On the Underspread/Overspread Classification of Random Processes

by   Werner Kozek, et al.
NYU college
Universität Wien

We study the impact of the recently introduced underspread/overspread classificationon the spectra of processes with square-integrable covariance functions. We briefly review the most prominent definitions of a time-varying power spectrum and point out their limited applicability for general nonstationary processes. The time-frequency-parametrized approximation of the nonstationary Wiener filter provides an excellent example for the main conclusion: It is the class of underspread processeswhere a time--varying power spectrum can be used in the same manner as the time--invariant power spectrum of stationary processes.



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1 Introduction

Time-frequency distribution are widely used to search for hidden structure in the signal. When the signal consists of a small number of slowly varying sinusoids, the Wentzel-Kramer-Brillioun representation reduces the signal to curves in the time-frequency plane [16]. We consider the case of nonstationary stochastic processes with underlying time-frequency structure in the correlation operator.

The evolutionary spectrum is one common representation of nonstationary processes. In [15], we propose estimating the evolutionary spectrum by smoothing the log-spectrogram using a data-adaptive kernel smoother in the time-frequency plane. The evolutionary spectrum has two advantages: it is always positive and it converges to the spectrum as the ratio of the characteristic time scale to the sampling rate becomes large. Its disadvantages are its lack of uniqueness and its relatively poor time frequency resolutions.

We consider a different class of representations of nonstationary processes: quadratic Cohen’s class spectra. These representations correspond to the expected value of Cohen’s class time-frequency representations. An important member of this class is the Wigner-Ville spectrum. This class of spectral representations possess useful operator properties and a reproducing kernel Hilbert space structure.

In this article, we consider the estimation problem: how to estimate the Cohen’s class spectra. This same problem has been considered by Sayeed and Jones as well. In [19], a complete knowledge of the correlation operator is assumed. This assumption is appropriate for the signal classificiation problem of recognizing one or more specific signals. Our approach assumes much weaker a priori knowledge. We assume only that the signal is underspread which corresponds to being double band limited in the ambiguity plane.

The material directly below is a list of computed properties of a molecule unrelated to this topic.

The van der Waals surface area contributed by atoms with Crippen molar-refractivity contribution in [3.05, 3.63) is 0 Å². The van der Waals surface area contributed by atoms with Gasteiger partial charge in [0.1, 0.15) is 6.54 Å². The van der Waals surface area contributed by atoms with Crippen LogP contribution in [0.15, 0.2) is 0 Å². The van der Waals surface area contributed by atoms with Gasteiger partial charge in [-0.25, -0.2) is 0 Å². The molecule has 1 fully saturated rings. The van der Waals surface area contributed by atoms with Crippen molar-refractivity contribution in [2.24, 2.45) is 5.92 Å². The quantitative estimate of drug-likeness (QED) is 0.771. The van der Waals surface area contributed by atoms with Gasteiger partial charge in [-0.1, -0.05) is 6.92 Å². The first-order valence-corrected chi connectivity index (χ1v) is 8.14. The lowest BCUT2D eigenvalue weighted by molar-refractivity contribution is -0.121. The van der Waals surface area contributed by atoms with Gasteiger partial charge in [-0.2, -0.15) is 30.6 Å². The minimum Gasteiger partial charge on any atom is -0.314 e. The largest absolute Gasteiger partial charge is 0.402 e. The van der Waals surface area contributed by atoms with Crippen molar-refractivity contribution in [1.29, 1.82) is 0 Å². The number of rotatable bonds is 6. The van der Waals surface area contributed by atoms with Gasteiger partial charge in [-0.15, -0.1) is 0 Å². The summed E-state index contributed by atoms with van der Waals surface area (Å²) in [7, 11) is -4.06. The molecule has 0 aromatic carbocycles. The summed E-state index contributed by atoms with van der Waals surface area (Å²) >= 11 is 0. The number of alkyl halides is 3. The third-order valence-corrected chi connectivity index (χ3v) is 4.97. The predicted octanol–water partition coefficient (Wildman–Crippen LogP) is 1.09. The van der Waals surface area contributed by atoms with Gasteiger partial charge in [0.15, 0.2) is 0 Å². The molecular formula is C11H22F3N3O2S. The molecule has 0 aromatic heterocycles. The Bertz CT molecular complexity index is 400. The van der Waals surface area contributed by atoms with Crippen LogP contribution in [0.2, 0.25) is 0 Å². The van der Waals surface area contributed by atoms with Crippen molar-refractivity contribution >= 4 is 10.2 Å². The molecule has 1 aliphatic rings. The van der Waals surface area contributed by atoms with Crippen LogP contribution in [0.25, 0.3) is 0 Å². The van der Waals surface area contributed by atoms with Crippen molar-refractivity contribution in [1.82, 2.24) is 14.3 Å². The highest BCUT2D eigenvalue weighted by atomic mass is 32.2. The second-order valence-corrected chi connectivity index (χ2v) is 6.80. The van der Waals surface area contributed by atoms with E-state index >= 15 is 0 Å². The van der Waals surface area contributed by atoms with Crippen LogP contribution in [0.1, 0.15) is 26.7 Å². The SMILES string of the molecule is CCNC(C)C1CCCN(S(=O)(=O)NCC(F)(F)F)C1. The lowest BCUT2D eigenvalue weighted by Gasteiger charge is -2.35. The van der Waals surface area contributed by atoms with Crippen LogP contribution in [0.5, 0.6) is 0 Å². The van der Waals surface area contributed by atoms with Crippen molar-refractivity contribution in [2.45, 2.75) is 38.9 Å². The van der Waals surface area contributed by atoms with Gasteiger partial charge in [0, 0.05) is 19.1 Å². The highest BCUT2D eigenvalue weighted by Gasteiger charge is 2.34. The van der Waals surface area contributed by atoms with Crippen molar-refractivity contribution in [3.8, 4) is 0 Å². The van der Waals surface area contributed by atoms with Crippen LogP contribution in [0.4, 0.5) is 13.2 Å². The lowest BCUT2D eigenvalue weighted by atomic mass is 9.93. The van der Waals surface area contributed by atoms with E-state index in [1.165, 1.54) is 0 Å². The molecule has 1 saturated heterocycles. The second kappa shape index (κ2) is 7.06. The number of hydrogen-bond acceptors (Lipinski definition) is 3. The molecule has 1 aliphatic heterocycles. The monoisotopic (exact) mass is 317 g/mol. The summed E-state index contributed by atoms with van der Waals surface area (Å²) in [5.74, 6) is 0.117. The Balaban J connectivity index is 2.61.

In Section 2, we review time-frequency representations of deterministic signals. Section 3 presents the analogous theory for time varying spectra. Section 4 defines and motivates underspread processes.

Section 5 analyzes the bias and variance of a special class of quadratic estimators of Cohen’s class spectra. Section 6 determines the minimum variance unbiased estimator of an underspread process. Section 7 describes a related estimation using multiple windows. Section 8 presents a biomedical example.

2 Quadratic Time-Frequency Distributions

Every real–valued quadratic time–frequency (TF) shift–invariant (QTFI) representation of a signal can be represented as a quadratic form [1]. Comprehensive reviews of Cohen’s class are given in [2, 4]. We now cast Cohen’s class of time-frequency representations in an operator theoretic framework. Let be a self–adjoint Hilbert-Schmidt (H-S) “prototype” operator. We define the quadratic time-frequency shift invariant (QTFI) distribution


where is a TF shifted version of the self–adjoint prototype operator . The choice of the kernel, , determines a particular representation in Cohen’s class. The TF–shifting of operators is defined as where is a unitary TF shift operator, acting as The standard H-S inner product, , is

where and are the respective kernels of the H.-S. operators and . Throughout this article, we assume an infinite time domain and suppress replace with .

We now review the basic unitary TF representations of HS operators [6]. The generalized Weyl symbol is defined as

where . The Weyl correspondence is given by , and the Kohn-Nirenberg correspondence (time–varying transfer function) by [20]. (When we suppress the superscript, this means validity for any .) The TF shifting of operators corresponds to a shift of the symbol, which shows that whenever is a TF localization operator that selects signals centered in the origin of the TF plane then localizes signal components centered around . The generalized spreading function (GSF) of a linear operator [6] is

The GSF is the symplectic Fourier transform of the generalized Weyl symbol



When the Weyl symbol is smoothly varying in time and frequency, then the generalizing spreading function decays in and .